How to Turn '80s Sweaters into Fashionable Floor Cushions

comments (17) March 5th, 2014     

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erika_kern Erika Kern, contributor
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The beloved Cosby sweater finds new life as a comfy floor cushion.
The bigger the sweater, the easier the cushion cover, but worry not if you find a smaller sweater that you love! Use patterns that complement each other and piece them together with basic quilting techniques. The front of this cushion is just a great big log cabin square.
Thrift stores are filled to the rafters with loud 80s sweaters. Since there are so many out there, you can get them for almost nothing. The average price of the sweaters in this pile was about $2. One of them cost a whopping 46 cents!
The beloved Cosby sweater finds new life as a comfy floor cushion.

The beloved Cosby sweater finds new life as a comfy floor cushion.

Photo: Erika Kern

Sew the cover together using a zigzag stitch and a 1/2-inch seam allowance. I highly recommend using a walking foot when sewing your cover together to aid the fabric feed. It's almost necessary when sewing through the heavy layers of sweater material. Once you've sewn the cover together, run another zigzag along the edge of your fabric to lock the knit down and prevent fraying. If you have a serger, you can sew it up and lock it all at the same time. Sergers are the best!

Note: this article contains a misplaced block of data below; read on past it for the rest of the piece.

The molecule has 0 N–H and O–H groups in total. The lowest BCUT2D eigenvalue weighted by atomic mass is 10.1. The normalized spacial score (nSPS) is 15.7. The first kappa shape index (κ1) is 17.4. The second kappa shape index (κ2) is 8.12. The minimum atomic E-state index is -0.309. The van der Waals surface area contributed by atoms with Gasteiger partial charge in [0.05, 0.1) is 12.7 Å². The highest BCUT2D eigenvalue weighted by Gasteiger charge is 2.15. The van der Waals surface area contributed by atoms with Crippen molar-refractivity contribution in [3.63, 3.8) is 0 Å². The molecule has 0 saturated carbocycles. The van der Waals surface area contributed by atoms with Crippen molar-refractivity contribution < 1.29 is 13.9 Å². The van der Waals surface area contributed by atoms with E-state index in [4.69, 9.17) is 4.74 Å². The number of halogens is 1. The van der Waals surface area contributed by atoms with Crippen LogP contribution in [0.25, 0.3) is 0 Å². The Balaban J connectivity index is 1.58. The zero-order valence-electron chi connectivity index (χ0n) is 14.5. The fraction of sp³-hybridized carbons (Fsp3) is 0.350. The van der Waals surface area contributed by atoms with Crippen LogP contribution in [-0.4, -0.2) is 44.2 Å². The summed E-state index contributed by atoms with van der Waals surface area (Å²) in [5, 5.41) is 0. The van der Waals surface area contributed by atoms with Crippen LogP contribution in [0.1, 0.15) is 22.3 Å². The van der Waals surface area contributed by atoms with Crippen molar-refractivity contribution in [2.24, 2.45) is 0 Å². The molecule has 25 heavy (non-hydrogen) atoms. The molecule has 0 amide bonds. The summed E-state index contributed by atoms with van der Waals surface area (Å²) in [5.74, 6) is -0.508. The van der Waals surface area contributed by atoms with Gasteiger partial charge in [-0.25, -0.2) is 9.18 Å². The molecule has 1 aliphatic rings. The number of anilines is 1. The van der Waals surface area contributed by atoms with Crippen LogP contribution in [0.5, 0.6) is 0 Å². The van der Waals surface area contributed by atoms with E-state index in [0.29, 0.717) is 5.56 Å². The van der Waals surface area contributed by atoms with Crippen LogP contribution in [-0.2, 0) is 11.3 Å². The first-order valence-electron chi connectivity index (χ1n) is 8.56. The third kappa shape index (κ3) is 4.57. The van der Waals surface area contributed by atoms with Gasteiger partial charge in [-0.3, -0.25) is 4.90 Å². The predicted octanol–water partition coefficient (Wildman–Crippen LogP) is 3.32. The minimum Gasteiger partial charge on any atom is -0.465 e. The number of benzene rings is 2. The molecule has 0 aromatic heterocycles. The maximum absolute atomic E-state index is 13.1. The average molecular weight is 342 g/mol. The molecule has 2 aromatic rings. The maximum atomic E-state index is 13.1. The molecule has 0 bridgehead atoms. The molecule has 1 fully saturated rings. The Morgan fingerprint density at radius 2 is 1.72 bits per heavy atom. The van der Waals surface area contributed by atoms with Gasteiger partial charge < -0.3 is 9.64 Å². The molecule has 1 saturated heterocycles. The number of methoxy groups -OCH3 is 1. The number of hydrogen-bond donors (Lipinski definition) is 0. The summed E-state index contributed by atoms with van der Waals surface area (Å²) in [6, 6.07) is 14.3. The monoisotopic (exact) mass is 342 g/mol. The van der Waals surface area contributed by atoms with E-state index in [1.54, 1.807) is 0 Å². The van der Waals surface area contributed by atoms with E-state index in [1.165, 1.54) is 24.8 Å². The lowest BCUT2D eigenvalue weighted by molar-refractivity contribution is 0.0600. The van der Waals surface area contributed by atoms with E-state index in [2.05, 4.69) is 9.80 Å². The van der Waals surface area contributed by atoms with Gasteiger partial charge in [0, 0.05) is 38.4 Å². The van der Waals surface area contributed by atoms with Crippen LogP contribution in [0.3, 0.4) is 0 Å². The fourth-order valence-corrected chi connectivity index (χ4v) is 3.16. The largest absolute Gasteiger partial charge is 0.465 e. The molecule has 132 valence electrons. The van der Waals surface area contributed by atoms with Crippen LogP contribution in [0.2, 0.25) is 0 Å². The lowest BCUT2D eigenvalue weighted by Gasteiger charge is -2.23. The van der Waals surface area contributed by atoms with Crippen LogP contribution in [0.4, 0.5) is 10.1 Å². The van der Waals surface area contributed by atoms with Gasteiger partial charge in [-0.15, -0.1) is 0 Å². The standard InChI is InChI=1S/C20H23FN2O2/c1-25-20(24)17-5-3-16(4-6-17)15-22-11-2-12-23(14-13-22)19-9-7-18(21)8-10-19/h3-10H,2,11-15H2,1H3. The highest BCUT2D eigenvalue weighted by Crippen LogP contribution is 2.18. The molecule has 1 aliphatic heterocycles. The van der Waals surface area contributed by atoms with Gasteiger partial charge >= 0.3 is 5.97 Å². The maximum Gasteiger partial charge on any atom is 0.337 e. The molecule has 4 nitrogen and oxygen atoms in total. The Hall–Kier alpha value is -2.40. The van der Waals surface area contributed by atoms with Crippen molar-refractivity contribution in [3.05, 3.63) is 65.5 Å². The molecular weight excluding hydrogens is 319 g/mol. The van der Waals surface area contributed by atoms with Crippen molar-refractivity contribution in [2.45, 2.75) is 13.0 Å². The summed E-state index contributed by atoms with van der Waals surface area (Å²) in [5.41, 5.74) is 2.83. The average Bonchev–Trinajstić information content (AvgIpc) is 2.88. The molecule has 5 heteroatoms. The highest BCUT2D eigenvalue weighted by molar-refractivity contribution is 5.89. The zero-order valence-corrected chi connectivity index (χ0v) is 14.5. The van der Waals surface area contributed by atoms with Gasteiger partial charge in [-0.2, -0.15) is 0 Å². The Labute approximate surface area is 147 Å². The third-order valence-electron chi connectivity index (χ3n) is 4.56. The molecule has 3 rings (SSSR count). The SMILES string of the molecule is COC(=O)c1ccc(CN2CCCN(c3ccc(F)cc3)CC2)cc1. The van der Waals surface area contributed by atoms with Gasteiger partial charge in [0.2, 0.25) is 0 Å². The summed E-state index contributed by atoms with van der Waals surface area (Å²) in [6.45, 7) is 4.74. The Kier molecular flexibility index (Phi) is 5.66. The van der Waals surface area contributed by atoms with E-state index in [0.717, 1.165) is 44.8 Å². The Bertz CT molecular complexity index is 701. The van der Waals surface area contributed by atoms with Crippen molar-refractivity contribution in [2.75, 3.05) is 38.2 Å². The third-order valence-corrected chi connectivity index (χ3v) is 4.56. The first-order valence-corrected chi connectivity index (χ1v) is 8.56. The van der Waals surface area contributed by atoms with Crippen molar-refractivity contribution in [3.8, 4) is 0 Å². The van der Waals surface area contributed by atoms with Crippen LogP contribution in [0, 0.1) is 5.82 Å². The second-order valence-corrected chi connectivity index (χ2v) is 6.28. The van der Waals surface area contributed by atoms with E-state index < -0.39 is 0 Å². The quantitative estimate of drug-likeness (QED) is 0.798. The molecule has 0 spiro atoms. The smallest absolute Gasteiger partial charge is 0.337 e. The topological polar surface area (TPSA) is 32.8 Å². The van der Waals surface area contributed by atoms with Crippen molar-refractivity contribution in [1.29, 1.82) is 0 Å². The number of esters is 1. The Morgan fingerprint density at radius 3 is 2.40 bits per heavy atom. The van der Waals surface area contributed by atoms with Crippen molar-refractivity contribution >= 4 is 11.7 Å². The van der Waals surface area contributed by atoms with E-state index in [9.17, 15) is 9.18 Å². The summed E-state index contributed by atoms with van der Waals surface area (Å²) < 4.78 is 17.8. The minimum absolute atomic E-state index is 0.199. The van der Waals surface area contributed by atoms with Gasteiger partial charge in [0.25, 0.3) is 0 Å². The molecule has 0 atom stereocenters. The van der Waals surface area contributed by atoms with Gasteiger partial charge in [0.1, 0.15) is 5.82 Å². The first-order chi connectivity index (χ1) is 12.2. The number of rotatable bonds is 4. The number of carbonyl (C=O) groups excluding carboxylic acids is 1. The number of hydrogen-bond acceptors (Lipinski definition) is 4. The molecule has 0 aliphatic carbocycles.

Once your cushion cover is sewn together, turn it right side out and stuff it with your cushion.

  The back of the finished cushion cover.

 

  One big sweater and one hour equal a fun, washable floor cushion cover. Look for XXL or larger if you want to use the one-sweater approach.

 

If you've found a few sweaters you love and they're too small to cover cushions all by themselves, you can use basic quilting techniques to make a patchwork cover.